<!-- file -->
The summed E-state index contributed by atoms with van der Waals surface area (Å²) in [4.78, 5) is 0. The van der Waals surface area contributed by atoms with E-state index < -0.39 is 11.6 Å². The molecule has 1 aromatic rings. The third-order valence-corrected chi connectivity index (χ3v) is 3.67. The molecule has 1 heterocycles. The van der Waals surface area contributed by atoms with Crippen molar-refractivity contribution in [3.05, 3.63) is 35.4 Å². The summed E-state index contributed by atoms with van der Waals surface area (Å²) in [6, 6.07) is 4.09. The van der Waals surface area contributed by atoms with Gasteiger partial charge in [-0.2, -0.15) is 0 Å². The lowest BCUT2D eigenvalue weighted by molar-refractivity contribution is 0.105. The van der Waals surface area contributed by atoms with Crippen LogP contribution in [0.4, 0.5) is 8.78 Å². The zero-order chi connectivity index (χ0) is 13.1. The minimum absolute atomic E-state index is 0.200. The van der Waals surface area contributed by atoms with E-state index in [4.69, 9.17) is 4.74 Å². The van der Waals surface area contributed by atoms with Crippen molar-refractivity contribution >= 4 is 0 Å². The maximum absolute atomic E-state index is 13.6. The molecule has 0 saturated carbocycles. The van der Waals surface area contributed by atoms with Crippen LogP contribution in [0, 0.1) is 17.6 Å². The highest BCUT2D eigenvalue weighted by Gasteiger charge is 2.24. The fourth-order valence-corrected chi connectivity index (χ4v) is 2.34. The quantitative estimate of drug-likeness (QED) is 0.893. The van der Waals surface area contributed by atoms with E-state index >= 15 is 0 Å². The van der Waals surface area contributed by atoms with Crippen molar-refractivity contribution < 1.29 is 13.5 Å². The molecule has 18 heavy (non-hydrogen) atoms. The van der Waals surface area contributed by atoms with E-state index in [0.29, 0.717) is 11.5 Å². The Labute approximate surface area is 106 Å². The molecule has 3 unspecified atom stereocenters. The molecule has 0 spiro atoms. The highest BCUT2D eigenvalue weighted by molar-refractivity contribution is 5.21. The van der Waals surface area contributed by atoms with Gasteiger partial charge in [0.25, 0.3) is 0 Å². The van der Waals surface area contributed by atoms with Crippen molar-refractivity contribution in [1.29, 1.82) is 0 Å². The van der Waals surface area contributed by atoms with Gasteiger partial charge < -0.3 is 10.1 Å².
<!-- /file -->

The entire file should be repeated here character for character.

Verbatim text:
The summed E-state index contributed by atoms with van der Waals surface area (Å²) in [4.78, 5) is 0. The van der Waals surface area contributed by atoms with E-state index < -0.39 is 11.6 Å². The molecule has 1 aromatic rings. The third-order valence-corrected chi connectivity index (χ3v) is 3.67. The molecule has 1 heterocycles. The van der Waals surface area contributed by atoms with Crippen molar-refractivity contribution in [3.05, 3.63) is 35.4 Å². The summed E-state index contributed by atoms with van der Waals surface area (Å²) in [6, 6.07) is 4.09. The van der Waals surface area contributed by atoms with Gasteiger partial charge in [-0.2, -0.15) is 0 Å². The lowest BCUT2D eigenvalue weighted by molar-refractivity contribution is 0.105. The van der Waals surface area contributed by atoms with Crippen LogP contribution in [0.4, 0.5) is 8.78 Å². The zero-order chi connectivity index (χ0) is 13.1. The minimum absolute atomic E-state index is 0.200. The van der Waals surface area contributed by atoms with E-state index in [4.69, 9.17) is 4.74 Å². The van der Waals surface area contributed by atoms with Crippen molar-refractivity contribution >= 4 is 0 Å². The maximum absolute atomic E-state index is 13.6. The molecule has 0 saturated carbocycles. The van der Waals surface area contributed by atoms with Crippen LogP contribution in [0, 0.1) is 17.6 Å². The highest BCUT2D eigenvalue weighted by Gasteiger charge is 2.24. The fourth-order valence-corrected chi connectivity index (χ4v) is 2.34. The quantitative estimate of drug-likeness (QED) is 0.893. The van der Waals surface area contributed by atoms with E-state index >= 15 is 0 Å². The van der Waals surface area contributed by atoms with Crippen molar-refractivity contribution < 1.29 is 13.5 Å². The molecule has 18 heavy (non-hydrogen) atoms. The van der Waals surface area contributed by atoms with E-state index in [0.29, 0.717) is 11.5 Å². The Labute approximate surface area is 106 Å². The molecule has 3 unspecified atom stereocenters. The molecule has 0 spiro atoms. The highest BCUT2D eigenvalue weighted by molar-refractivity contribution is 5.21. The van der Waals surface area contributed by atoms with Gasteiger partial charge in [0.25, 0.3) is 0 Å². The van der Waals surface area contributed by atoms with Crippen molar-refractivity contribution in [1.29, 1.82) is 0 Å². The van der Waals surface area contributed by atoms with Gasteiger partial charge < -0.3 is 10.1 Å².